So why would g a y people even want to get married? Part of the answer is that in a world wracked by homophobia, getting an official okay on your relationship feels great. It is validating, and it mutes some of the hurt and pain inflicted on so many q u e e r s by their families, neighbors, co-workers, and society at large. Most people will seek almost any remedy for pain, anything that might make it go away, or at least make them feel better. This is evident in the numbers of same-s e x couples who have gone to Vermont for civil unions or crossed the northern border to Ontario or British Columbia to be legally wed in Canada. Neither Vermont civil unions nor Canadian marriages have any legal standing in the rest of the United States (though a Nassau County judge in New York ruled earlier this month that a g a y man had legal standing -- based on his civil union -- to file a wrongful-death suit after his partner died while receiving treatment for a broken leg). But the symbolic meaning of such legalities is very compelling for the couples who seek them out. And it is no surprise that this should be. In our culture, marriage is a powerful expectation. Marriage is so much the expectation and norm that even heterosexual couples have to explain why they don't want to get married. It is what we are all brought up to want and never given much permission to question. It is a cultural myth many of us still embrace, despite all the evidence suggesting that "happily ever after" is more aptly applied to ***** tales than marriages. For some couples -- straight and g a y -- getting married is simply easier than not getting married. It is a learned cultural response that is easier to give in to than to fight.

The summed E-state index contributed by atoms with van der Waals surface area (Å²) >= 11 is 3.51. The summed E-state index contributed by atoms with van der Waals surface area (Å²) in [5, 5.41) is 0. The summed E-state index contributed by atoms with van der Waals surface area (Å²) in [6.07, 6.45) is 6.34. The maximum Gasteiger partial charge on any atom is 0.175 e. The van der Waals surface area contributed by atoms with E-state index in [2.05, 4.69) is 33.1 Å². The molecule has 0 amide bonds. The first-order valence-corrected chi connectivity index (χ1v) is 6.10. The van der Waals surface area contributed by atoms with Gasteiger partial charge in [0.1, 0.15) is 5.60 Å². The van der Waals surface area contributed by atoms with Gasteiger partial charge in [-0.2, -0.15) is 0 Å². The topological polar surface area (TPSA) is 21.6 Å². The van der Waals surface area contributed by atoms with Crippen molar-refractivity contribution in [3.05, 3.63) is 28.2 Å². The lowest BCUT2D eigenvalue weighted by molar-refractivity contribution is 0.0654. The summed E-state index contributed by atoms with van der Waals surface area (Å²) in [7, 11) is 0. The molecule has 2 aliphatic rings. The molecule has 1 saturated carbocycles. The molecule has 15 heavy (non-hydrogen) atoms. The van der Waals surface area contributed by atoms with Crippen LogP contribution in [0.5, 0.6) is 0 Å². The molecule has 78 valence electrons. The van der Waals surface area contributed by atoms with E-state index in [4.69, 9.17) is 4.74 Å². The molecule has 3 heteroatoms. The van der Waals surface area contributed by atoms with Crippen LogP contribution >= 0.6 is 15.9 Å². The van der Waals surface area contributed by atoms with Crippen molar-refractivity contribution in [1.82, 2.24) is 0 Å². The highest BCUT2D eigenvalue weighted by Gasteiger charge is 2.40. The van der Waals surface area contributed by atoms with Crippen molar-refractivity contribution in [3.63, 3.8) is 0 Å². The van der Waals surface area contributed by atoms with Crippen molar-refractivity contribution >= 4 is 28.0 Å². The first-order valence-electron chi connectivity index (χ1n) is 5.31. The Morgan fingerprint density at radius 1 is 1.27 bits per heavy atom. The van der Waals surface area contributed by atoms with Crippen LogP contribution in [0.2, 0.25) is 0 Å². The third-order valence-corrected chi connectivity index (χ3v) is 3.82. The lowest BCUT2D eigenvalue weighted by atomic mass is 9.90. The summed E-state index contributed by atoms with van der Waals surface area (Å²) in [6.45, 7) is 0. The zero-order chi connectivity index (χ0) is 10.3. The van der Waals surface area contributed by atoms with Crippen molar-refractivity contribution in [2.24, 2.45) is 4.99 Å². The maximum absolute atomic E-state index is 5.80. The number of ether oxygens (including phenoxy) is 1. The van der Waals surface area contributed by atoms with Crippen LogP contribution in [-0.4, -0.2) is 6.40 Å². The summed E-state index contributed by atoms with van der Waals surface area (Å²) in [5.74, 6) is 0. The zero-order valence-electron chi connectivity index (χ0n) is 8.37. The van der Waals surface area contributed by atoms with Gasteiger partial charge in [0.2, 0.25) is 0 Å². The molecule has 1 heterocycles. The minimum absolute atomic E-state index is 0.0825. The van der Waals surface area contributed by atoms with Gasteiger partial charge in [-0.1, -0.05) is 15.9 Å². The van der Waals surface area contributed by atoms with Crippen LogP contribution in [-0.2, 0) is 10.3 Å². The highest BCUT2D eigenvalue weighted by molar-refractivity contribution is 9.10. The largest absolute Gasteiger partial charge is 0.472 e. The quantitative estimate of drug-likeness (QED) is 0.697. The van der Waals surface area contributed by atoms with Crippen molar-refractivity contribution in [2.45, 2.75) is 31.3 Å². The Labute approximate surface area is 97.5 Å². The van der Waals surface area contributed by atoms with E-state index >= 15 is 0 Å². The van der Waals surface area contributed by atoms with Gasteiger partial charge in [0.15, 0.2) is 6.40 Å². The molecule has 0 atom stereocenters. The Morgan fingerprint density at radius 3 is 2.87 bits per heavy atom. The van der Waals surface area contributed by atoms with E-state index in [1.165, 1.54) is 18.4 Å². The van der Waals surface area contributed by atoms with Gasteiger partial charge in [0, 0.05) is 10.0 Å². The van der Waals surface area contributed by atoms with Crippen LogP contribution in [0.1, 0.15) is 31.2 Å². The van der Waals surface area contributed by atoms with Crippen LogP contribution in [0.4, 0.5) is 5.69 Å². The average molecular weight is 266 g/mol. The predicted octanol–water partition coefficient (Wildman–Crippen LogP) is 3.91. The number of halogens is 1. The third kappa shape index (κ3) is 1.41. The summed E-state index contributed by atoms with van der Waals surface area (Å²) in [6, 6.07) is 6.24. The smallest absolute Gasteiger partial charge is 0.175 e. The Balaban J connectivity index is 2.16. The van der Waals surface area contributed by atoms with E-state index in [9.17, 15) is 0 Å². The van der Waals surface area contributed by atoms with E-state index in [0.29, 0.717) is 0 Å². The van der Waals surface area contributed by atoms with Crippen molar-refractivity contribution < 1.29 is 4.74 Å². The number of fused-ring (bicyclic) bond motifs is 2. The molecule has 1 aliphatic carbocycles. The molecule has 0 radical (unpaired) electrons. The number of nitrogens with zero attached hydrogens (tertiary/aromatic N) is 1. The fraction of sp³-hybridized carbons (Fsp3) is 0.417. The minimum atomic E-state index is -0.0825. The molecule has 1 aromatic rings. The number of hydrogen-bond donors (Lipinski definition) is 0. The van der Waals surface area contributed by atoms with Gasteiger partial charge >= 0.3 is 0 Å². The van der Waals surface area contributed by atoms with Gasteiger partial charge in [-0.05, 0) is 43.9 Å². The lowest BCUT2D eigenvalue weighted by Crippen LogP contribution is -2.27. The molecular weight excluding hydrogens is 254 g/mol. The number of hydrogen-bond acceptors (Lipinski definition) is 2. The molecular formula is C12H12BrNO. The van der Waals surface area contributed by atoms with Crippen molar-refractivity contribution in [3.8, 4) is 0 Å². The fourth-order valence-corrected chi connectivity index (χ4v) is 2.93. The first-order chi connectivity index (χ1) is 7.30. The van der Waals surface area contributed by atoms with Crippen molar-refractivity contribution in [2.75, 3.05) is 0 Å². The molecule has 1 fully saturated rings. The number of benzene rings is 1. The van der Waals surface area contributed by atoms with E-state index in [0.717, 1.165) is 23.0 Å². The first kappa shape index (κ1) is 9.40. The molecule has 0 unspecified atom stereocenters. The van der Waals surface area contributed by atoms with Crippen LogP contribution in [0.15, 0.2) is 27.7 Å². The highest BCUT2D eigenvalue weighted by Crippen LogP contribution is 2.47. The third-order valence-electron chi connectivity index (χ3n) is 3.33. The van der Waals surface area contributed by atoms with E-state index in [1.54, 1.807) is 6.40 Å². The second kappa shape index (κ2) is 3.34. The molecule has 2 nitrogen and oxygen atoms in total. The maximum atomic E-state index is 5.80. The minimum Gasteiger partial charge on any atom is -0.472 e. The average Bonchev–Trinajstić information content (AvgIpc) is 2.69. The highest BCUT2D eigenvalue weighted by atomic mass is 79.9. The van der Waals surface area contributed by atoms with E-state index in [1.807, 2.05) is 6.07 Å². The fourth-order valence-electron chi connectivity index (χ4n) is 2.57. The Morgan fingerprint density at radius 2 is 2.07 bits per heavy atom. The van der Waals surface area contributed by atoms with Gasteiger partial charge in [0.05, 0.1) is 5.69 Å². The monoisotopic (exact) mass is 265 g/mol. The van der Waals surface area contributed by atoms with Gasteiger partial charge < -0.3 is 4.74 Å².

There is nothing intrinsically wrong with q u e e r s buying in to the marriage myth -- although it does strike me as odd, given that g a y s have managed to do so well without it for so long. What I do find irritating is that the fight for marriage rights has become such an idée fixe for both the g a y movement and g a y culture. It is now the elusive Holy Grail of g a y freedom: when they are granted same-s e x marriage, they will have finally achieved transcendent acceptance. In the early 1970s, g a y s had continuous, vibrant community discussions about how best to enact the new freedoms they were discovering. In those years, they rejected myth after myth embraced by earlier q u e e r generations: that they had to be private to be safe, that their sexual desire was a form of mental illness, that they were doomed to hell, that they had to replicate the most staid heterosexual relationship patterns to have any chance at personal happiness. Rather, they thought they could create a better world, one more in tune with their needs and desires. We hear very little discussion now -- in the g a y press or in their national organizations -- about the intricacies of how q u e e r people feel about marriage. Everyone agrees that g a y people must have equality under the law, but do they ever hear from people who don't want to get married? From people who think their relationships are fine the way they are now? From people who have found that monogamy doesn't work for them? From people who feel their lives have been seriously encumbered by having kids and being in a traditional relationship? From people who chafe at the idea that under the traditional definition of marriage, monogamy is not only expected but mandated? Are g a y s just not the marrying sort? Maybe they should be campaigning for open marriage, or marriage with a tricking-on-the-side option, or the we-just want-the-economic-benefits-but-have-no-intention-of-actually-being-traditionally-married marriage.